8.  The scale of the environmental challenge of reducing carbon dioxide emissions from transport is extremely large and this presents correspondingly large opportunities for UK industry. New technology can play an important role in delivering lower carbon emissions without impacting on quality of life for users. Support for development, demonstration and early stage deployment of new technologies would provide direct benefits for the UK both in terms of competitiveness and by reducing carbon dioxide emissions.

  9.  For maximum effectiveness Johnson Matthey believes a combination of financial and regulatory initiatives are required. Johnson Matthey acknowledges the funding already provided into the development of new technologies to reduce carbon emissions. In many cases this is a critical enabler, particularly in early stage work.

  10.  However, as important as financial support is the contribution that government can make towards making more certain a future market. Government regulation is of particular importance in the environmental sector as market mechanisms cannot always be relied upon. Environmental benefits are a social, rather than an individual, good and consumers typically will not drive development of the market alone.

  11.  As a result, there is a greater responsibility placed on other government activities such as the introduction of clear, long-term and progressive regulation in the environmental sector. This is particularly important where innovative technology is involved. For example, the US Federal Clean Air Acts and the Californian Zero Emission Vehicle Mandate were instrumental in creating the market for automotive emission control catalysts and for automotive fuel cell development respectively. Comparable regulation in Europe has been weaker and has retarded the development of European adoption.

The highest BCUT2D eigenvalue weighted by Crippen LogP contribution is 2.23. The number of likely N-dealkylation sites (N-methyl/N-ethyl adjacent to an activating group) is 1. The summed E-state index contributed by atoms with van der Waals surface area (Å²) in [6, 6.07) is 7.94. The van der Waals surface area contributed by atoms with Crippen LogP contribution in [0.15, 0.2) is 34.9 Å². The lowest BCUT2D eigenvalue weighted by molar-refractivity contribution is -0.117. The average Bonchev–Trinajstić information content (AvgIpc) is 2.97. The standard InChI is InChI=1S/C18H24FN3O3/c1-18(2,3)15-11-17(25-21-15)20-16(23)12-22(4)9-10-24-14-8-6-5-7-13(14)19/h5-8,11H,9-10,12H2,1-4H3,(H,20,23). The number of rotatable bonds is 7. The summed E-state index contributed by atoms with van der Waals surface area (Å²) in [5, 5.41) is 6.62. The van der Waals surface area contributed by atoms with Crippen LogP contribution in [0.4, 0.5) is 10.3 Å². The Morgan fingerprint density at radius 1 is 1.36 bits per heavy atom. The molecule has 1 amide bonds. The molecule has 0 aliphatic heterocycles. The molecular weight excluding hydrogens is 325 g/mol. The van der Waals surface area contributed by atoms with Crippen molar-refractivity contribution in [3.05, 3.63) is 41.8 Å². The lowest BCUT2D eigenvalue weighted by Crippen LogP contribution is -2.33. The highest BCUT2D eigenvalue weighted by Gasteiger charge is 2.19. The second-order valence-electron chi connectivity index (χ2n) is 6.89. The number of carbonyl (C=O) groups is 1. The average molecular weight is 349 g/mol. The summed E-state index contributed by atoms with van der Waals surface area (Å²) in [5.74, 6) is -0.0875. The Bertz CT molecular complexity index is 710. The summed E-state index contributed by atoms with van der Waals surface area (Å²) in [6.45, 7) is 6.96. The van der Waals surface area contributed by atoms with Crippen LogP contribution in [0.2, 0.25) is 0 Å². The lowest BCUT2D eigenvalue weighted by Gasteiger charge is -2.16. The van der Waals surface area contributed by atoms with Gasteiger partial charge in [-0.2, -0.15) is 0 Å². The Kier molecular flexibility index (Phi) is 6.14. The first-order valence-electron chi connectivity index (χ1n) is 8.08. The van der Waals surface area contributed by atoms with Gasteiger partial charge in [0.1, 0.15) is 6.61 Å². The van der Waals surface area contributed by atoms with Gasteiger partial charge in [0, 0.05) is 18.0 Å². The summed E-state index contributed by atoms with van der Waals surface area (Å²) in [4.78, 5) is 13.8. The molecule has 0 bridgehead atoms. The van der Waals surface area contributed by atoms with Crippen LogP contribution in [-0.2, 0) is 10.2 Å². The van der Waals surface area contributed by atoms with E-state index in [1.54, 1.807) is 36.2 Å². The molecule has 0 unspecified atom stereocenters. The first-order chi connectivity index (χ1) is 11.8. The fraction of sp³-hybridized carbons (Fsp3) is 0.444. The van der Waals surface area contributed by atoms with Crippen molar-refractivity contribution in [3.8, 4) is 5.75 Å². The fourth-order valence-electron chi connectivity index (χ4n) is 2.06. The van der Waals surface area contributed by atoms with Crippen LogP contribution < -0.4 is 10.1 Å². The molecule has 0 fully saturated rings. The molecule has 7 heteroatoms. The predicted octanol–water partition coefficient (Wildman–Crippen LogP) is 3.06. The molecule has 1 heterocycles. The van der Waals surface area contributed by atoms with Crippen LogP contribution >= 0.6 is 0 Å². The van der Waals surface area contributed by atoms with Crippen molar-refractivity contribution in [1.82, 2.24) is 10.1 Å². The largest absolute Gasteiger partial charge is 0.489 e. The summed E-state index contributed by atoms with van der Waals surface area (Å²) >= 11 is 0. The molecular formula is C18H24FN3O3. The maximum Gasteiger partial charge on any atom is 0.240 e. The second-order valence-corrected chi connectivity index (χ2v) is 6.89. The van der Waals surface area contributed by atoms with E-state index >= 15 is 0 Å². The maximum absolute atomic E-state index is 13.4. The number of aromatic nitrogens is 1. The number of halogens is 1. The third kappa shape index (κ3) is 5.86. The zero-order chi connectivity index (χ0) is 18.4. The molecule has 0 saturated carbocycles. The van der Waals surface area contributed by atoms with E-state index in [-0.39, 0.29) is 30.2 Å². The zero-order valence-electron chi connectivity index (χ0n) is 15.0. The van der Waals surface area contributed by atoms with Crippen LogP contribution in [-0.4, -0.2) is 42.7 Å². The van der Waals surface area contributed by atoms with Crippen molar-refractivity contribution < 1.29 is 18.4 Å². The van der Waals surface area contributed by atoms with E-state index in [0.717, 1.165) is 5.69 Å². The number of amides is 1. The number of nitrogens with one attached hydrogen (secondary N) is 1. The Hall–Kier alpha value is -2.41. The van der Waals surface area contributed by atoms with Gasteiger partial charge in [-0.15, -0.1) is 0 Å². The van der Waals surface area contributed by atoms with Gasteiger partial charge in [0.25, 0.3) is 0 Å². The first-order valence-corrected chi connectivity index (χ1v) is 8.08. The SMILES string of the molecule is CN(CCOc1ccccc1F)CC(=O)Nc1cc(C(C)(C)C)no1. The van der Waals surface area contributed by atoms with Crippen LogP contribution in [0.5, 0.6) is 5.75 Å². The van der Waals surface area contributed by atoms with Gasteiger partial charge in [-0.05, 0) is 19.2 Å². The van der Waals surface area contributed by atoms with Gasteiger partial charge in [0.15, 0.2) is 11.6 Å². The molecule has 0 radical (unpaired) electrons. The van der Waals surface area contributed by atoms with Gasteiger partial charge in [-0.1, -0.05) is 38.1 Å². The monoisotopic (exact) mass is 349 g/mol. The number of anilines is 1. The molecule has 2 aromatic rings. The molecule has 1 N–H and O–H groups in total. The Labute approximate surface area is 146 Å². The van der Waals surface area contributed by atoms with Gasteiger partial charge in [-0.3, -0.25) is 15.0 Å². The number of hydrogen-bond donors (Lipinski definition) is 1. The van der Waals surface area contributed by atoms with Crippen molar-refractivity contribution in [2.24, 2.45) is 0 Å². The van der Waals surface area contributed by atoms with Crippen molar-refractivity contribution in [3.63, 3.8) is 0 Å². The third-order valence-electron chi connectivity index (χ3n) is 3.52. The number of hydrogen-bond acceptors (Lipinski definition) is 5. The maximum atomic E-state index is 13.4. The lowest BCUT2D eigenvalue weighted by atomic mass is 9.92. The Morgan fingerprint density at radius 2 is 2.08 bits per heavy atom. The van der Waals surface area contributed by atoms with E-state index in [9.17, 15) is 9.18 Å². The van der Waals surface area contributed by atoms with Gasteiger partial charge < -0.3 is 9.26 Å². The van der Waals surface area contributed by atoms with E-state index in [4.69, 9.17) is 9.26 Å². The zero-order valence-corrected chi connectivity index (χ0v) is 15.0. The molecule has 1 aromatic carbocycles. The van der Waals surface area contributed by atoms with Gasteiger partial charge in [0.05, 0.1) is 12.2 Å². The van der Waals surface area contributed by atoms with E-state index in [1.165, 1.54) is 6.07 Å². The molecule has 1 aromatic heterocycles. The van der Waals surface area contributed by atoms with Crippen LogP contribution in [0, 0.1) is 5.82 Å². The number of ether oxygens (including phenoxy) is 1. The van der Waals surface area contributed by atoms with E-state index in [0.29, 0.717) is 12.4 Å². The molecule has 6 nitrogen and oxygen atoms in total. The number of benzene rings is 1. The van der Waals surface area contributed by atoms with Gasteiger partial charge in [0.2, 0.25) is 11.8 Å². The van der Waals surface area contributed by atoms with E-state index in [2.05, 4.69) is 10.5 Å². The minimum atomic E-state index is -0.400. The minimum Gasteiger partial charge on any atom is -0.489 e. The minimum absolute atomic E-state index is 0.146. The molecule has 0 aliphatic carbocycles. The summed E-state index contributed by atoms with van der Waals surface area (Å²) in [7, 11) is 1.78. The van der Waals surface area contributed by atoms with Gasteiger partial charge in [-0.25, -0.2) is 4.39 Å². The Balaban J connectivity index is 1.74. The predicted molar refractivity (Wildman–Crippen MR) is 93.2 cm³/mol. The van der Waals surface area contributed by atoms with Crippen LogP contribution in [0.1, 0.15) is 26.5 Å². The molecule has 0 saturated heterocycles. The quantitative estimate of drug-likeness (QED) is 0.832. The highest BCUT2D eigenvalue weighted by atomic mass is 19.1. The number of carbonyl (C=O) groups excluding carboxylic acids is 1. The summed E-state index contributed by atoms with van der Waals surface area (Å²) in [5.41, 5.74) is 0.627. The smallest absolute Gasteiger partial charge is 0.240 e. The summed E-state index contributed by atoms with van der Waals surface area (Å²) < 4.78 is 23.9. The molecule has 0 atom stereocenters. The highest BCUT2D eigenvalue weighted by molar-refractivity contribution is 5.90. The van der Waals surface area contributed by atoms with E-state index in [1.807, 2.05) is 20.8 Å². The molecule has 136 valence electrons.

12.  Although consultation with industry is required to ensure that workable regulation is introduced, tightening environmental regulation is not always viewed negatively by industry. The Corporate Leaders Group co-ordinated the publication of an open letter to the Prime Minister in June 2005 in which the Chief Executives of twelve FTSE 100 companies (including Johnson Matthey) gave their support to well-signposted and effective regulation.


  13.  A third element of government's contribution to bringing low carbon technologies to market is that of intelligent purchasing. The public sector has significant purchasing power and this can be used to stimulate and facilitate the commercialisation of new products. The Environmental Innovations Advisory Group (Defra/dti) has been working on the development of a framework for a "forward commitment" approach to procurement whereby a prospective purchaser commits to buy an agreed number of new products (which do not yet exist) at an agreed price at some point in the future, provided that it meets an agreed specification. The certainty of a future market allows the supplier to mobilise his own and his supply chain's resources to develop fully engineered products, rather than one-off prototypes for demonstration programmes.


  14.  In summary, Johnson Matthey supports the aims of the current enquiry and believes that continued innovation in environmental technology presents opportunities both to meet carbon reduction targets as well as to develop the UK as a centre for low carbon technologies. Government programmes already play a key role in helping with the development funding for technology but this needs to be coupled within a policy framework that includes well-signposted and progressive regulation and the facilitation of forward commitment in procurement.

  15.  Johnson Matthey would be pleased to elaborate any of the points raised here in oral evidence to the Committee if so required.

February 2006